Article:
More Than Growing Food
“I now understand why urban gardening is so popular in New Zealand,” says Floris after visiting community gardens all over the country. “I expected city dwellers to embrace them. Who doesn’t love to eat fresh, healthy, local, poison-free food, after all? But it was a surprise that so many other aspects are involved” he admits. Everyone with a garden of their own can often grow a portion of their own food quite easily. For others, community gardens offer a solution. Not only can they put their green fingers to good use, but they can also get in contact with their neighbours. Finally, there are the larger gardens that are maintained almost professionally and often have a social function, as we saw in Christchurch and Auckland. Gardening is used there to develop young people or to help underprivileged people eat healthier and cheaper.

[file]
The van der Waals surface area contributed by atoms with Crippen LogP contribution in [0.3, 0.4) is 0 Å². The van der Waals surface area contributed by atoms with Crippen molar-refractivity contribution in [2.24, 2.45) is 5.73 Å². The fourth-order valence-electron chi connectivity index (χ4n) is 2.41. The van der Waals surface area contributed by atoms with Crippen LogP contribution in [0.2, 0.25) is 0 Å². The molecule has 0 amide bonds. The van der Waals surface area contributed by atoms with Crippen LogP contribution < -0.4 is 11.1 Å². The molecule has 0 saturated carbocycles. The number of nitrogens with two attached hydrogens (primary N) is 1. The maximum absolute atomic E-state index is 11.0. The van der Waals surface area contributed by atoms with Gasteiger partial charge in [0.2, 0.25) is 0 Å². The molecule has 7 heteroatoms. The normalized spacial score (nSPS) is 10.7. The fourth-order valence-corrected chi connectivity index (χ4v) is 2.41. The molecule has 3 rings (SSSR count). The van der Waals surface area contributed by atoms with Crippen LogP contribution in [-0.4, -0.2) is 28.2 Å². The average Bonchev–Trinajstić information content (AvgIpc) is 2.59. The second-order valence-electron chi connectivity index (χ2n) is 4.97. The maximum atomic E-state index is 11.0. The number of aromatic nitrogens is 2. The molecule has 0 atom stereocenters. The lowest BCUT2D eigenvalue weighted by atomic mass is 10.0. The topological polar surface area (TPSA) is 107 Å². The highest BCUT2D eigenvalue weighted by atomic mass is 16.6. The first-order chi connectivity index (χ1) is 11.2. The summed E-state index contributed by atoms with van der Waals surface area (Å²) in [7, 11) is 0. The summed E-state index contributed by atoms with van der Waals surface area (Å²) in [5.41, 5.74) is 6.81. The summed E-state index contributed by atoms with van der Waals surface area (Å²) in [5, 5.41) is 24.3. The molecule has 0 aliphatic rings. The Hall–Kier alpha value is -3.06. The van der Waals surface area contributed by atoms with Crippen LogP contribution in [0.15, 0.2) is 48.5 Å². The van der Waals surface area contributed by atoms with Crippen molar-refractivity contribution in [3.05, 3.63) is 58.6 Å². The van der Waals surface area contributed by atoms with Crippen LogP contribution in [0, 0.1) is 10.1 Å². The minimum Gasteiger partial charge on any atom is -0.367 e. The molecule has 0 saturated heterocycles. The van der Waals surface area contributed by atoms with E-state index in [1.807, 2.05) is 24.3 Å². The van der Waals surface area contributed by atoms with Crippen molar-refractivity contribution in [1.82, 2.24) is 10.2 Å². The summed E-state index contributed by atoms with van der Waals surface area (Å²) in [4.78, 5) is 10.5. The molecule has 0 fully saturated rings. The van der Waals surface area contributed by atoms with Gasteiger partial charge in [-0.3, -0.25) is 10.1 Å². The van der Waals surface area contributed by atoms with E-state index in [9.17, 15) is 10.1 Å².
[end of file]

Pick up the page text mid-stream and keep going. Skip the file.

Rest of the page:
All these types of urban gardens clearly have sustainability benefits. Each apple you pick from your own garden saves transport and energy. Every patch of grass that is replaced by a tree, plant, vegetable, or flower enriches biodiversity and stores more carbon. Through composting the nutrient cycle can be closed and soil health is improved. Food waste is reduced, as those who put in the effort of growing food themselves will not want it to go waste. And finally, it’s not a stretch to believe that those who learn about natural processes and growing methods also buy more sustainably grown food. For all these reasons, we have become fans of urban gardening. Now it’s up to us to expand our very modest boat garden (currently consisting of a basil plant). What will you do?